Here are my 5 most recent Brazilian cultural difference discoveries…
1) Chicken Shame
I’m not at all fussy about food and will pretty much eat anything, but there are certain dislikes that I can empathise with like tuna (bit whiffy), mushrooms (strange texture) and gherkins (odd-looking). However, I’ve been surprised to encounter so many Brazilians who claim to hate chicken. It’s really not an obviously offensive food, and I’d honestly never met anyone prior to living in Brazil who had expressed any strong negative feelings about it. I brought this up with a Brazilian friend, who explained that many Brazilians simply don’t want to be seen to like chicken because it’s associated with poor people. Apparently if you grew up eating a lot of chicken, it means that your family didn’t have a lot of money, so people seem to want to distance themselves from it.
2) Pump Offence
If we want to fill up our petrol tank in the UK, we have to do it ourselves, getting high as a kite in the process and probably impulse buying half the confectionary selection on the way out. I’ve come across gas station attendants in other countries, affording you the luxury of sitting in your car and watching someone do it all for you. Here in Brazil however, they take it a step further. It’s actually illegal to fill up the tank yourself, due to a federal law enacted in 2000. Not only does this save all the messing around and the risk putting the wrong thing in, but it’s also by all accounts saved 300,000 gas station attendant jobs across Brazil. Can’t argue with that.
3) Golden Whisps
Forget that 5 o´clock leg shadow or the agony and expense of leg waxing, Brazilian ladies have found a somewhat appealing alternative. Many Brazilian women simply bleach their leg hairs with a cream which is applied to the skin whilst sitting in the sun, then wash it off after about 30 minutes (often into the sea). It’s apparently perceived as extremely sexy to have golden hairs on top of tanned skin in Brazil. As someone with naturally blonde leg hair, who has been shaving it off for years, I found this quite intriguing. Despite the fact that achieving a tan is very challenging for me, I fully support any time/ pain-saving approach to hair removal.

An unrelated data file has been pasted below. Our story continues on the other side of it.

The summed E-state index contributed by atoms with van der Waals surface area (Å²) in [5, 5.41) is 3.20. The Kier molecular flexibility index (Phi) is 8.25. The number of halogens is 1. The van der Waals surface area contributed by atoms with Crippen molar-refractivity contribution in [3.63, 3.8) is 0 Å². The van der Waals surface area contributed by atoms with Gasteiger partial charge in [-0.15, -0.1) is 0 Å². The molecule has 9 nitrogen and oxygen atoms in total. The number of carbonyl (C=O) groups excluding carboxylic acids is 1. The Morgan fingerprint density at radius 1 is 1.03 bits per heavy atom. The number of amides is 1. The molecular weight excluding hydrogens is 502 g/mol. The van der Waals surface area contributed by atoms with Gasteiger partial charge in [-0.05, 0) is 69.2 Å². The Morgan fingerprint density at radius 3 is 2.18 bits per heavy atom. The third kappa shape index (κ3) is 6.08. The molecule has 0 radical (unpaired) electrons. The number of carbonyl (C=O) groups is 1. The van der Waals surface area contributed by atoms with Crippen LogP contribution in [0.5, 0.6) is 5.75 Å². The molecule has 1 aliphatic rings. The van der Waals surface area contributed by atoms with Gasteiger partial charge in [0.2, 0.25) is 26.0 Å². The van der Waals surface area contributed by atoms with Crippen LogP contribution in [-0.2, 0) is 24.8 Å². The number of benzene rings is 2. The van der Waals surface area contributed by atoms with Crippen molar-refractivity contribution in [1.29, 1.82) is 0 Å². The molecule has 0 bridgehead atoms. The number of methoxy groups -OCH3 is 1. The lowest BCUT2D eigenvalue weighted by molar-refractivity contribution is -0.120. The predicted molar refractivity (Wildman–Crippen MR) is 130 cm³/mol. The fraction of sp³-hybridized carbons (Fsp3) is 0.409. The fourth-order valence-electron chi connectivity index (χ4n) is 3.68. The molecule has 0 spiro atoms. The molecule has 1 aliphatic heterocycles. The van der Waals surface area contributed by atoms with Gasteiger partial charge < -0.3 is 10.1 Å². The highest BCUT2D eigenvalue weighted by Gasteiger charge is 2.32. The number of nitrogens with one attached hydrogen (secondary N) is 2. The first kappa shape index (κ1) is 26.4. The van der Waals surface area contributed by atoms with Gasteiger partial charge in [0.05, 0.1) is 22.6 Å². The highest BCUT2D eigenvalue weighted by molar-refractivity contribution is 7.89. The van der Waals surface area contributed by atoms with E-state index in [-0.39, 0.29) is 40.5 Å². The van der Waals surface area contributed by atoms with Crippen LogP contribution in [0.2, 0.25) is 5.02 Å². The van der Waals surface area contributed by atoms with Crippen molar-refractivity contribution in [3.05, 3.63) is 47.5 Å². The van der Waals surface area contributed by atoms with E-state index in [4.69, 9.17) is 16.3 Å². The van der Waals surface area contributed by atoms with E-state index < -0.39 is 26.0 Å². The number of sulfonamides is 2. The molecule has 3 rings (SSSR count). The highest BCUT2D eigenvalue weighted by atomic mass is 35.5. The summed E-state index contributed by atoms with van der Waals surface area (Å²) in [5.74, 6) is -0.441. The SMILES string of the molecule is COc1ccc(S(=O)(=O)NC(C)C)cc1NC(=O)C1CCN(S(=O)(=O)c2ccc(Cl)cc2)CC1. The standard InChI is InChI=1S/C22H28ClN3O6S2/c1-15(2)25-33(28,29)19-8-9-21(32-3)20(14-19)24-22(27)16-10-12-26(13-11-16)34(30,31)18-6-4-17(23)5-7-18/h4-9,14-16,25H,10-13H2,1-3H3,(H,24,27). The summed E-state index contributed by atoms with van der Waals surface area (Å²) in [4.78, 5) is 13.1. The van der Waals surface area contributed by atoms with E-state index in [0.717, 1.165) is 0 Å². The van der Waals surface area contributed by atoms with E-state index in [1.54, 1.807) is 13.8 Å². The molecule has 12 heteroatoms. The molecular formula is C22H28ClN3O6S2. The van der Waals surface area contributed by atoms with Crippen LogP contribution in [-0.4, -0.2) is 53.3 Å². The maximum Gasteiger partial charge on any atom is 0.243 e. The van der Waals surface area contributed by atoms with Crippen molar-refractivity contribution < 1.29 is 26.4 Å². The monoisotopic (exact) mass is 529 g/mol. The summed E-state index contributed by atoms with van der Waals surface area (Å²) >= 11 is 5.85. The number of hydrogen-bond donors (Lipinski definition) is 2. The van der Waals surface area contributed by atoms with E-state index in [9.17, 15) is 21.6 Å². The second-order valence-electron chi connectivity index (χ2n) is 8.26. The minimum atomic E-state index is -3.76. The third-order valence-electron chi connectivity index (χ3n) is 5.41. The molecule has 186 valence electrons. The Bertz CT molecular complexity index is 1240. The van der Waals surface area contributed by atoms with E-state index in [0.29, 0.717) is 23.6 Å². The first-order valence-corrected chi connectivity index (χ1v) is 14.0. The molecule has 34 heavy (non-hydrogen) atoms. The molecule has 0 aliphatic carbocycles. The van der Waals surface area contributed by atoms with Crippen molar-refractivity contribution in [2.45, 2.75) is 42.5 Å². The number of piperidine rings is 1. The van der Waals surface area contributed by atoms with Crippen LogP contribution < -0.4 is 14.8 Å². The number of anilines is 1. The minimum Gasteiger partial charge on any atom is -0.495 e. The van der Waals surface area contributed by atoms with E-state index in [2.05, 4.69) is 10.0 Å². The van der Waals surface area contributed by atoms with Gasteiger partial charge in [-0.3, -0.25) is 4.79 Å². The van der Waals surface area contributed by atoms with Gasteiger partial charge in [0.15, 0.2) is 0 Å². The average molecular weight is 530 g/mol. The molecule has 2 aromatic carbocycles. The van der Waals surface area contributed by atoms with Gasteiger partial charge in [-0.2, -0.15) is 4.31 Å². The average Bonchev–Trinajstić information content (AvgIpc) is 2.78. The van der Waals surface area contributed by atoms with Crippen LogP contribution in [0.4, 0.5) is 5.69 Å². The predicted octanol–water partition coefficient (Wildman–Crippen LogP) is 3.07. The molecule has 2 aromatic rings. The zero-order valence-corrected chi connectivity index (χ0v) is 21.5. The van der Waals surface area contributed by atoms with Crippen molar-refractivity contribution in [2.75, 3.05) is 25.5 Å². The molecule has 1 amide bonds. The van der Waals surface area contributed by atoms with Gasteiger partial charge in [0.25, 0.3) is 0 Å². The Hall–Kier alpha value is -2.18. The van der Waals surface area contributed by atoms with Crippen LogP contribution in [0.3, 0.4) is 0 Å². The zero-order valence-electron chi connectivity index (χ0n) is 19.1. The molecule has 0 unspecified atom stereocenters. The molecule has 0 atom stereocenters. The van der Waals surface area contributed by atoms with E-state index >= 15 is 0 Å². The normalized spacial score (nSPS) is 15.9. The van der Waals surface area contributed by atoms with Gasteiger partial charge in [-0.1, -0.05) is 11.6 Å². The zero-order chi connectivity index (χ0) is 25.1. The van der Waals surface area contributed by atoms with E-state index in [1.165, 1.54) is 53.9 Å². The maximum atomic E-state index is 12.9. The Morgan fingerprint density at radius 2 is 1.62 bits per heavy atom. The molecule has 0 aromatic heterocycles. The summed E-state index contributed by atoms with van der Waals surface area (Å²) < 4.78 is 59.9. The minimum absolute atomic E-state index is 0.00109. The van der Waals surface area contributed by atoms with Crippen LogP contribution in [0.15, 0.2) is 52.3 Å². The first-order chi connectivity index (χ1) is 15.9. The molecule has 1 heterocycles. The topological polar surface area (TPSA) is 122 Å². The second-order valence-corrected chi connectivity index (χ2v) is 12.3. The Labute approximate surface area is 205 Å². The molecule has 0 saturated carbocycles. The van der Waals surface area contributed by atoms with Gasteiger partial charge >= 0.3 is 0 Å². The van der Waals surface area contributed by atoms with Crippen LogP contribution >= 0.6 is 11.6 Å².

4) Pissed up Drivers
In the UK, most of our grandparents drank and drove back in the day and probably some of our parents got behind the wheel after a few sherrys over the years, but as far as I know its way less common amongst younger people nowadays. We grew up watching horrific TV ads about the dangers, and we’ve all heard of someone who was pulled over and failed a breathalyzer test. If I went on a night out with friends back home and even attempted to get in the car and drive when drunk, I would fully expect a great deal of concern and a backlash of criticism for my stupidity. Here in Brazil on the other hand, I frequently see friends and acquaintances get in the car when completely wasted and nobody bats an eyelid. It is apparently illegal here too but the chances of getting pulled over by the police are so slim that nobody really worries about it.
5) Yawning Epidemic
After an extensive amount of field research, I can confirm that it’s not considered impolite to yawn without putting a hand over your mouth in Brazil. I spend my life looking at classrooms full of gaping black holes, or holding conversations with people who yawn directly into my face (sound effects and all) when I’m attempting to share an anecdote with them. I just thank God for Brazil’s highly vigilant approach to dental hygiene. I’ve actually started to wonder if the whole hand-over-the-yawning-mouth social rule was indeed introduced in the UK on account of our historically poor track record of dental care.